It is the start of the 3rd industrial revolution. Club Member Ron Hunter spoke to members and guests attending the May 14 meeting of the Pattaya City Expats Club (PCEC) about 3D printing. He mentioned that the world of 3D printing, also known as Additive Manufacturing (AM), is poised to change the world of production, design and logistics, within just a few years. The way we look at how houses are constructed, tangible goods are manufactured, stored and distributed is about to become much different. As the famous baseball coach Yogi Berra once said: “It’s tough to make predictions…especially about the future.” But the talk today attempted to see where we are headed.
He mentioned that in his view, 3D printing is the beginning of the 3rd Industrial Revolution. He spoke about his experience with 3D printing during his aerospace engineering career and where he believes the technology is headed. Whether it is housing, manufacturing, medicine, shopping or transportation, life as we know it will soon change for the better. Just hang in there for another 10 or 15 years!
Ron Hunter is a 20 year, retired, U.S. Marine. He was an aircraft maintainer, systems instructor and systems manager during his military career. He is a graduate of Southern Illinois University, became a private pilot and an experimental aircraft builder, then entered the aerospace engineering field in 1986. He worked with McDonnel Douglas, Long Beach, CA on the T-45 Goshawk, a USN Primary Jet Trainer, as a systems instructor, then moved to Northrop Grumman, El Segundo, CA, in 1989. He spent 20+ years on the F/A-18 Hornet/Super Hornet/Growler aircraft programs as a Reliability, Maintainability and System Safety (RM&S) Engineer, until his retirement in 2009. He now lives in Pattaya, married a lovely Thai lady, Ae, and is enjoying life to the fullest!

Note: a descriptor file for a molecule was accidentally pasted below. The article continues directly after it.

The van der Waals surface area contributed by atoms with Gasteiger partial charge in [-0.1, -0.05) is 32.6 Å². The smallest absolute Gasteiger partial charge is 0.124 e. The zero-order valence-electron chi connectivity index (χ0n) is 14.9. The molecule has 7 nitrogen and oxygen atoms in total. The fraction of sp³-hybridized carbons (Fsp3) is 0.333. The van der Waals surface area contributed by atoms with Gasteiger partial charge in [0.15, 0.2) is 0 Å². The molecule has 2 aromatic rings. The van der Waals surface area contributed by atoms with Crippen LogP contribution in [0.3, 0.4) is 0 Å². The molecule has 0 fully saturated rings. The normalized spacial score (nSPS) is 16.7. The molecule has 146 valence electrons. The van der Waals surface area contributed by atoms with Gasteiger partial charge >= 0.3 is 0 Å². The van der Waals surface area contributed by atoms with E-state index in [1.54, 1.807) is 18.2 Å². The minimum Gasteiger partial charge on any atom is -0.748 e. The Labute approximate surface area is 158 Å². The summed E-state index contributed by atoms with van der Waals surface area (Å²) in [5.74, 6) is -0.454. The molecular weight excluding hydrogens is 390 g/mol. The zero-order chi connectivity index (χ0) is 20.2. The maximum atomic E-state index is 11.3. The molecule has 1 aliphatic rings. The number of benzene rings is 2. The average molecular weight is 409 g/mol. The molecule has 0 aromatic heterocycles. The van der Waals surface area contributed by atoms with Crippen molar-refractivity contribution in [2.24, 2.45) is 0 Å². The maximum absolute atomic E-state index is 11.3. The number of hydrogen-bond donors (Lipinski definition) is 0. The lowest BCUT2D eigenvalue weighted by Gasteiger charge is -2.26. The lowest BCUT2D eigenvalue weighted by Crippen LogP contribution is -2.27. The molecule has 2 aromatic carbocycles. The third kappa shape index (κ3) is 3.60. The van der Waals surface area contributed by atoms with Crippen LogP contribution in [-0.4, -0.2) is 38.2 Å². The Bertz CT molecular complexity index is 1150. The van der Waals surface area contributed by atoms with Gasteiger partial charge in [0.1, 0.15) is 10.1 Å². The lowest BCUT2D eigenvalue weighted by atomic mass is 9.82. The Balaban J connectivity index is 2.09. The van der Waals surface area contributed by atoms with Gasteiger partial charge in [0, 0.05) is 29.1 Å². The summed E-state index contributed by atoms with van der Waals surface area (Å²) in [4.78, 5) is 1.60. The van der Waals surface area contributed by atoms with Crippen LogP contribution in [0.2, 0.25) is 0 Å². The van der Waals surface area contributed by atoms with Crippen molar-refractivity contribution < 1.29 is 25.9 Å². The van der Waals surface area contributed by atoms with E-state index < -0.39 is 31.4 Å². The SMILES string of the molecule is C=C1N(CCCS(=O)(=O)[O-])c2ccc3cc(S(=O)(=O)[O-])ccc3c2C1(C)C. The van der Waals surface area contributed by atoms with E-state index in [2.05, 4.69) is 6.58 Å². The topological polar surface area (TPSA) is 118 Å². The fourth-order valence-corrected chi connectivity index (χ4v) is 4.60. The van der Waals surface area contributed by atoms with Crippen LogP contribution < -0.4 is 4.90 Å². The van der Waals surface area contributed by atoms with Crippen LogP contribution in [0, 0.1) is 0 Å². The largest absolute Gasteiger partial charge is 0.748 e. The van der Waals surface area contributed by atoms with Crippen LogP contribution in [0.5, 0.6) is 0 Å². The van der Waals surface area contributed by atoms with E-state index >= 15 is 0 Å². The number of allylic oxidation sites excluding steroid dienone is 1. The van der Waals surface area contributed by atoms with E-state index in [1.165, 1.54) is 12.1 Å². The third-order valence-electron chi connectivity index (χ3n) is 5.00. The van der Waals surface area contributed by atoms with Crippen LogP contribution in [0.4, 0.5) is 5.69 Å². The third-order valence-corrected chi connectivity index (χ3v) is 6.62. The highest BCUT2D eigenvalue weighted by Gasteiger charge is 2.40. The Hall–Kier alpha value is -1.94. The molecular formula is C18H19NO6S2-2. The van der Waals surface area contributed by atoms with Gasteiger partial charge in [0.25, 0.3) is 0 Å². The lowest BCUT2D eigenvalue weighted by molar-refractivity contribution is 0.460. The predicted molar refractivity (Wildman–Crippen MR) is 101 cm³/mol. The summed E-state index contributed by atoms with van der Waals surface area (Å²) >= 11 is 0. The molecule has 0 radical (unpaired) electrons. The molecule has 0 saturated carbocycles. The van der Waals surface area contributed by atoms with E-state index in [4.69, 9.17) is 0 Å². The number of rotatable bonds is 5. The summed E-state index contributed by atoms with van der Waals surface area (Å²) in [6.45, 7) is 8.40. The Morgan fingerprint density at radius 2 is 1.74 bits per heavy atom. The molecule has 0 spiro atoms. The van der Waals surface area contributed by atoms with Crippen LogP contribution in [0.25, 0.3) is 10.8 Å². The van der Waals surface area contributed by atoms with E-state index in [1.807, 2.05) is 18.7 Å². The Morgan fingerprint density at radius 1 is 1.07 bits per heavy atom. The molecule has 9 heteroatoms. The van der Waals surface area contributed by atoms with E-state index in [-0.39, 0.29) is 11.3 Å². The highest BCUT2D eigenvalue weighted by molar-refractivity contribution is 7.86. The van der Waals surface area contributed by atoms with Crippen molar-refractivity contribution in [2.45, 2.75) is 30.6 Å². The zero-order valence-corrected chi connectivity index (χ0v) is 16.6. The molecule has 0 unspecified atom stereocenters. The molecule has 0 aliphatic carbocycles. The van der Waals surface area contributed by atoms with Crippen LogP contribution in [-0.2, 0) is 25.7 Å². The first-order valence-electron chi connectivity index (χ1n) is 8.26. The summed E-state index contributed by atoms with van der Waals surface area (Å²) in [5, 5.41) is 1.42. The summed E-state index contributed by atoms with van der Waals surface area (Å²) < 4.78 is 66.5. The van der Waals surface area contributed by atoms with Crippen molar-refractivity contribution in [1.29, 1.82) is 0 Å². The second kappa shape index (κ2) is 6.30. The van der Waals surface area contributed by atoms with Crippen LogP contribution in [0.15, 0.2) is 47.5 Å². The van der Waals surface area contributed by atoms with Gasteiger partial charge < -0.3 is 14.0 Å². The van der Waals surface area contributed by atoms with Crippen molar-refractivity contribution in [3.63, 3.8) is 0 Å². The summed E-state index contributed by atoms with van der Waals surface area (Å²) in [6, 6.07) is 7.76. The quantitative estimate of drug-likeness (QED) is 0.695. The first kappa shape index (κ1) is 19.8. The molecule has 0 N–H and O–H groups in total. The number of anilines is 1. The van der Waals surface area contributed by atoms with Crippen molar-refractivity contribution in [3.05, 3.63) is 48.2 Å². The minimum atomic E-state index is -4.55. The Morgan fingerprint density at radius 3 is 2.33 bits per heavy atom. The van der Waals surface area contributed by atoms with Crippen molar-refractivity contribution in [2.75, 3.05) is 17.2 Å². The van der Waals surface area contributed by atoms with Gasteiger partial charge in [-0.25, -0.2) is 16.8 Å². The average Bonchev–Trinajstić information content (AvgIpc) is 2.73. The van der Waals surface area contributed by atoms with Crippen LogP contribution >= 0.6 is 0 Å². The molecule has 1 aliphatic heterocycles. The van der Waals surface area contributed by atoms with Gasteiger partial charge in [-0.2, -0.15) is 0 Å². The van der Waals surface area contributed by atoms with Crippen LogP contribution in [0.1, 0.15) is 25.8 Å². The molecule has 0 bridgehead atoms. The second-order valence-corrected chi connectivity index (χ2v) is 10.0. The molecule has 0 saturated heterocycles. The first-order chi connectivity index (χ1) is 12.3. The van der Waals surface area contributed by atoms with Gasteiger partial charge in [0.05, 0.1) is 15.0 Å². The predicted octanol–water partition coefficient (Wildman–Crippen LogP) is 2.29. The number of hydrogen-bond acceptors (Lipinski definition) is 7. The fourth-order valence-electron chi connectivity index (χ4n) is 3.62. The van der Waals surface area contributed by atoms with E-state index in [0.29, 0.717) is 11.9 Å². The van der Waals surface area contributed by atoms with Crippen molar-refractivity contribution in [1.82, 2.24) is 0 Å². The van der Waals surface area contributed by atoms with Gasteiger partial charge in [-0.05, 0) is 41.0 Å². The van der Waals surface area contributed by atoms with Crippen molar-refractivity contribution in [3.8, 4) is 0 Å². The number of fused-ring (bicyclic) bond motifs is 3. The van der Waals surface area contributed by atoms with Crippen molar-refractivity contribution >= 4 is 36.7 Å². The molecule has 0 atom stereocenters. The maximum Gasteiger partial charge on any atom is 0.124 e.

Ron pointed out that the 1st Industrial Revolution started in the 1600’s when industry went from hand production, to machine production, using steam and water machines, led primarily by the textile industry. The 2nd Industrial Revolution, also known as the Technological Revolution, began in the late 1800’s with advancements in electricity, electric motors, petroleum, automotive and telecommunications, which created a major turning point in history. The contention is that we are now witnessing the early beginnings of the 3rd Industrial Revolution.
A definition of 3D printing is simply the process of printing three dimensional objects from a digital file. Whereas, Additive Manufacturing is the technology that builds 3D objects by adding layer-upon-layer of material whether the material is plastic, metal, glass, ceramics, concrete or human tissue.
The field of 3D Printing/Additive Manufacturing has been around for over 20 years, but the applications and technology improvements have grown exponentially. What started as a way to produce inexpensive automotive and aircraft mockups, has evolved to not only providing production parts, but now includes printing almost any tangible product. These products can be produced locally, without the need to warehouse or to transport goods globally.